1887
Volume 24 Number 5
  • ISSN: 0263-5046
  • E-ISSN: 1365-2397

Abstract

Finding new hydrocarbon reserves is not getting any easier. Despite the historically high prices of oil and gas, there remain significant cost pressures to economically and efficiently exploit hydrocarbon reserves accessible to multinational companies. One potentially cost-effective way of adding new reserves and production is via ‘infrastructureled exploration’. This involves exploring for reserves that are deeper or laterally off-set from developed fields and existing production facilities. Both pose significant, albeit different, drilling challenges. It is the challenges associated with drilling in deeper, hotter and more highly pressured environments that are described here. The term ‘HPHT’ is commonly used to describe wells that are hotter or higher pressure than most. The term came into use upon the 1990 release of the Cullen report on the Piper Alpha platform disaster in the UK sector of the North Sea. Here, HPHT is formally defined as a well having an undisturbed bottomhole temperature of greater than 300°F (149°C) and a pore pressure of at least 0.8 psi/ft (ca. 15.3 lbm/gal, or 1.83 g/cc) or requiring a blowout preventer with a rating in excess of 10,000 psi (68.95 MPa). With combined bottomhole conditions of 20,000 psi (137.9 MPa) and 420°F (215°C), Mobile Bay, off the coast of Alabama, USA, still holds the record as the world’s hottest and highest-pressure offshore producing environment. As exploration foci are targeting deeper and deeper formations, a new terminology is developing that further classifies HPHT conditions (Figure 1). Three levels of HPHT severity are defined: Tier I refers to wells with reservoir pressures up to 15,000 psi (103.4 MPa) and temperatures up to 350°F (177°C). Most HPHT wells drilled to date fall into this category. The Tier II category defines the current focus of ‘ultra-HPHT’ wells, defined as having bottomhole fluid pressures of up to 20,000 psi (137.9 MPa) and temperatures of up to 400°F (204°C). Several deep gas wells currently being planned (or being drilled) in coastal regions of the Gulf of Mexico fall into this category. Tier III defines ‘extreme-HPHT’ conditions, with reservoir pressures up to 30,000 psi (206.8 MPa) and temperatures up to 500°F (260°C). Several deep gas reservoirs onshore North America and in the Gulf of Mexico – both on the Shelf and in deep water – would fall into this category - see Figure 2, adapted from Baker Hughes (2005).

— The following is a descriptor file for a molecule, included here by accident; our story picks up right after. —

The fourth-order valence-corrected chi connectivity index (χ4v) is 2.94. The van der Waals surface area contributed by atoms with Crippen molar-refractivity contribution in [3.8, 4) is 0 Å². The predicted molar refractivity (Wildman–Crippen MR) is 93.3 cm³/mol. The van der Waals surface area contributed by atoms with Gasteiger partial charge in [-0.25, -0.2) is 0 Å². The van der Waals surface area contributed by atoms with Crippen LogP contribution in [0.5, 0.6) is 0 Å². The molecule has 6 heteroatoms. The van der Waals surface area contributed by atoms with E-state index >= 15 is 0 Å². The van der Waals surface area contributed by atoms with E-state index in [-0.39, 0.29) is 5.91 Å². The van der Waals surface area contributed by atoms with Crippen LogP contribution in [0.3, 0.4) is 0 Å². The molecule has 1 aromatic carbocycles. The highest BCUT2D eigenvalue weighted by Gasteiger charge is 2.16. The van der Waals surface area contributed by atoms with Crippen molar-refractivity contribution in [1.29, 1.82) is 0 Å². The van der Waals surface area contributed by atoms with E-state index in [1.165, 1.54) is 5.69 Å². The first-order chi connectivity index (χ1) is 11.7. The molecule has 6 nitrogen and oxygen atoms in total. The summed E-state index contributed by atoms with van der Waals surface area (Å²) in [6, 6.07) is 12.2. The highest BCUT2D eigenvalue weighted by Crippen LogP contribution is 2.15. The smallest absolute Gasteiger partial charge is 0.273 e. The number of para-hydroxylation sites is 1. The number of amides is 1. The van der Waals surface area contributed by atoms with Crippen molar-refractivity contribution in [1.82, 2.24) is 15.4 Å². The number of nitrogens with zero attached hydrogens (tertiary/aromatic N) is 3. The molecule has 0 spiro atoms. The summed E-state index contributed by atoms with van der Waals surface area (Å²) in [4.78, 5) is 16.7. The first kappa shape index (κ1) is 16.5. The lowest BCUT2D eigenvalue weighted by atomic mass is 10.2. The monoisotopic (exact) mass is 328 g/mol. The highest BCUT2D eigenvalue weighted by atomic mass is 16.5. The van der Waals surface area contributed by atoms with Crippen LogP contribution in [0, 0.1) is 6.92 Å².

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2006-05-01
2021-01-25
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  • Article Type: Research Article
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